Future acquisitions may require us to obtain additional equity or debt financing, which may not be available on attractive terms. Moreover, to the extent an acquisition transaction financed by non-equity consideration results in additional goodwill, it will reduce our tangible net worth, which might have an adverse effect on our credit and bonding capacity.
 
  The anticipated investment in port and marine infrastructure may not be as large as expected, which may result in periods of low demand for our services.
 
The demand for port construction, maintenance infrastructure services and dredging may be vulnerable to downturns in the economy generally and in the marine transportation industry specifically. The amount of capital expenditures on port facilities and marine infrastructure in our markets is affected by the actual and anticipated shipping and vessel needs of the economy in general and in our geographic markets in particular. If the general level of economic activity deteriorates, our customers may delay or cancel expansions, upgrades, maintenance and repairs to their infrastructure. A number of other factors, including the financial condition of the industry, could adversely affect our customers and their ability or willingness to fund capital expenditures in the future. During downturns in the U.S. or world economies, the anticipated port usage in our geographic markets may decline resulting in less port construction, upgrading and maintenance. As a result, demand for our services could substantially decline for extended periods.
 
  Any adverse change to the economy or business environment in the regions in which we operate could significantly affect our operations, which would lead to lower revenues and reduced profitability.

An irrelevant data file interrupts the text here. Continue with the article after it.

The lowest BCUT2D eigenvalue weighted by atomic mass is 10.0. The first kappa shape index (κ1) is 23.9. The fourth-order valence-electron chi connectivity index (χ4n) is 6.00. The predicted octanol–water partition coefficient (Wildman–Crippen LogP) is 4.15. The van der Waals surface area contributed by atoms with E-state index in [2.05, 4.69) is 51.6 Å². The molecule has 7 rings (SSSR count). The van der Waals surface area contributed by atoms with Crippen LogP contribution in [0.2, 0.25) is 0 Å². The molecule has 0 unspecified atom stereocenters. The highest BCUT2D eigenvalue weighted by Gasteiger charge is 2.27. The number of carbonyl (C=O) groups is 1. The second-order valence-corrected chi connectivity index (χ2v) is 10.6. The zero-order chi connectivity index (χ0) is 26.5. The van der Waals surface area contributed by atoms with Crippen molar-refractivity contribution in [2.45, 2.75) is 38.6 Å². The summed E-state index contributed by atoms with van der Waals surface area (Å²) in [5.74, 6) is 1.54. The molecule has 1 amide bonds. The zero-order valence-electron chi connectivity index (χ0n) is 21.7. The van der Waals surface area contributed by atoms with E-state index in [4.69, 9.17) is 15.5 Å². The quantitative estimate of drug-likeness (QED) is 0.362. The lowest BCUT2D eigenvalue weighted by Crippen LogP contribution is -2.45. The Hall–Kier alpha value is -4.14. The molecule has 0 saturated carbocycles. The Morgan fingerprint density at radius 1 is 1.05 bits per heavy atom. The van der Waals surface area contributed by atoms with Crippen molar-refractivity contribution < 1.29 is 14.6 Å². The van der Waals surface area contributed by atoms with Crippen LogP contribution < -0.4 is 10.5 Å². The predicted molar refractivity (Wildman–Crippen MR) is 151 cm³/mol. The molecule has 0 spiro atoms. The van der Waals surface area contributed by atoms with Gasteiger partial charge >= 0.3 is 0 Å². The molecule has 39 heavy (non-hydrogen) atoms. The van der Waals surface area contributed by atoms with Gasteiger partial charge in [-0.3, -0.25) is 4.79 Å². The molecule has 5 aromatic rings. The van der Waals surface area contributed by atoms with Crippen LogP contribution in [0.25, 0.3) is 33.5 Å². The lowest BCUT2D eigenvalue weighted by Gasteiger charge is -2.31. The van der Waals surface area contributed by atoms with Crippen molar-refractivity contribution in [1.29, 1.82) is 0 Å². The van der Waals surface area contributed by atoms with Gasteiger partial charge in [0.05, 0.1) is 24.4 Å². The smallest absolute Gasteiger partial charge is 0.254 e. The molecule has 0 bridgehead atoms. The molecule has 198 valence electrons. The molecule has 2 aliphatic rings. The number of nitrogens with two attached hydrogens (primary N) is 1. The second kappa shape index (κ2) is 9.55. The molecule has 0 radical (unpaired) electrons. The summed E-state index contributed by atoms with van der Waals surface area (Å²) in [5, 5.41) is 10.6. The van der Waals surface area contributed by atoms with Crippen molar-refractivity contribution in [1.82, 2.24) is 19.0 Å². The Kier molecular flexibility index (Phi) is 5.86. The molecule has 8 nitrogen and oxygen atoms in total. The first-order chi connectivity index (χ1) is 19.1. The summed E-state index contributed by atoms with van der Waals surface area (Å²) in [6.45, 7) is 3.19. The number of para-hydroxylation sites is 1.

Our operations are currently concentrated in the Gulf Coast, the Atlantic Seaboard and the Caribbean Basin. Because of this concentration in a specific geographic location, we are susceptible to fluctuations in our business caused by adverse economic or other conditions in this region, including natural or other disasters.


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  During the ordinary course of our business, we may become subject to lawsuits or indemnity claims, which could materially and adversely affect our business, operating results and financial condition.
 
We have been and may from time-to-time be named as a defendant in legal actions claiming damages in connection with marine infrastructure projects and other matters. These are typically claims that arise in the normal course of business, including employment-related claims and contractual disputes or claims for personal injury (including asbestos-related lawsuits) or property damage which occur in connection with services performed relating to project or construction sites. These actions may seek, among other things, compensation for alleged personal injury, workers’ compensation, employment discrimination, breach of contract, property damage, environmental damage, punitive damages, civil penalties or other losses, consequential damages or injunctive or declaratory relief. Contractual disputes normally involve claims relating to the timely completion of projects, performance of equipment, design or other engineering services or project services. Management does not currently believe that pending contractual, employment-related personal injury or property damage claims will have a material adverse effect on business, operating results or financial condition; however, such claims could have such an effect in the future. We may incur liabilities that may not be covered by insurance policies, or, if covered, the dollar amount of such liabilities may exceed our policy limits or fall below applicable deductibles. A partially or completely uninsured claim, if successful and of significant magnitude, could cause us to suffer a significant loss and reduce cash available for our operations.